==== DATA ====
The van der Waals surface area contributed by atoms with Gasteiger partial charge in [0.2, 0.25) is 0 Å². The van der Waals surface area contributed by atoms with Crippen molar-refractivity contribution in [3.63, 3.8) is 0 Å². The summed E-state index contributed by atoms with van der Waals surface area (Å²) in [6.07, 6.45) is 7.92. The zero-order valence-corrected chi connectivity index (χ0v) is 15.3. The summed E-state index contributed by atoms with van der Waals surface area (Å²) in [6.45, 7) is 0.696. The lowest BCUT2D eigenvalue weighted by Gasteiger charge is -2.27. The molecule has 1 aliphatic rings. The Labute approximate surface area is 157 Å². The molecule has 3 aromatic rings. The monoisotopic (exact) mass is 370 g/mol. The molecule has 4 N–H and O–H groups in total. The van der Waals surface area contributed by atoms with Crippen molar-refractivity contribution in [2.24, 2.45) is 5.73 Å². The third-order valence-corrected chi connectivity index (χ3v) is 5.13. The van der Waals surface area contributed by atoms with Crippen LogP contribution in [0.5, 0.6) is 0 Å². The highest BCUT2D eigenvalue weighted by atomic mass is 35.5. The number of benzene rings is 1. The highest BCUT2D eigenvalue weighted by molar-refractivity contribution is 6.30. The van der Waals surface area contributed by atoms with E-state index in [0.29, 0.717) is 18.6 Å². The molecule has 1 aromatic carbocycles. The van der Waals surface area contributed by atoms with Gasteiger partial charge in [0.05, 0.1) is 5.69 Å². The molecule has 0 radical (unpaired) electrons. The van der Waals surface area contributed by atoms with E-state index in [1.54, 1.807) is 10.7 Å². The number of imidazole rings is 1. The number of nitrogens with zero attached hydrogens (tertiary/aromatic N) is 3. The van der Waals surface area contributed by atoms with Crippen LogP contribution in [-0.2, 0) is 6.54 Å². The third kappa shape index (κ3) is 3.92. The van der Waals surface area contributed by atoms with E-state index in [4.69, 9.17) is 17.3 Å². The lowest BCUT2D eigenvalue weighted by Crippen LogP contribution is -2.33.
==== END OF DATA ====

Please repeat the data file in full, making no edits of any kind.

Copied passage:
The van der Waals surface area contributed by atoms with Gasteiger partial charge in [0.2, 0.25) is 0 Å². The van der Waals surface area contributed by atoms with Crippen molar-refractivity contribution in [3.63, 3.8) is 0 Å². The summed E-state index contributed by atoms with van der Waals surface area (Å²) in [6.07, 6.45) is 7.92. The zero-order valence-corrected chi connectivity index (χ0v) is 15.3. The summed E-state index contributed by atoms with van der Waals surface area (Å²) in [6.45, 7) is 0.696. The lowest BCUT2D eigenvalue weighted by Gasteiger charge is -2.27. The molecule has 1 aliphatic rings. The Labute approximate surface area is 157 Å². The molecule has 3 aromatic rings. The monoisotopic (exact) mass is 370 g/mol. The molecule has 4 N–H and O–H groups in total. The van der Waals surface area contributed by atoms with Crippen molar-refractivity contribution in [2.24, 2.45) is 5.73 Å². The third-order valence-corrected chi connectivity index (χ3v) is 5.13. The van der Waals surface area contributed by atoms with Crippen LogP contribution in [0.5, 0.6) is 0 Å². The highest BCUT2D eigenvalue weighted by atomic mass is 35.5. The number of benzene rings is 1. The highest BCUT2D eigenvalue weighted by molar-refractivity contribution is 6.30. The van der Waals surface area contributed by atoms with E-state index in [0.29, 0.717) is 18.6 Å². The molecule has 1 aromatic carbocycles. The van der Waals surface area contributed by atoms with Gasteiger partial charge in [0.05, 0.1) is 5.69 Å². The molecule has 0 radical (unpaired) electrons. The van der Waals surface area contributed by atoms with E-state index in [1.54, 1.807) is 10.7 Å². The number of imidazole rings is 1. The number of nitrogens with zero attached hydrogens (tertiary/aromatic N) is 3. The van der Waals surface area contributed by atoms with Crippen LogP contribution in [-0.2, 0) is 6.54 Å². The third kappa shape index (κ3) is 3.92. The van der Waals surface area contributed by atoms with E-state index in [4.69, 9.17) is 17.3 Å². The lowest BCUT2D eigenvalue weighted by Crippen LogP contribution is -2.33.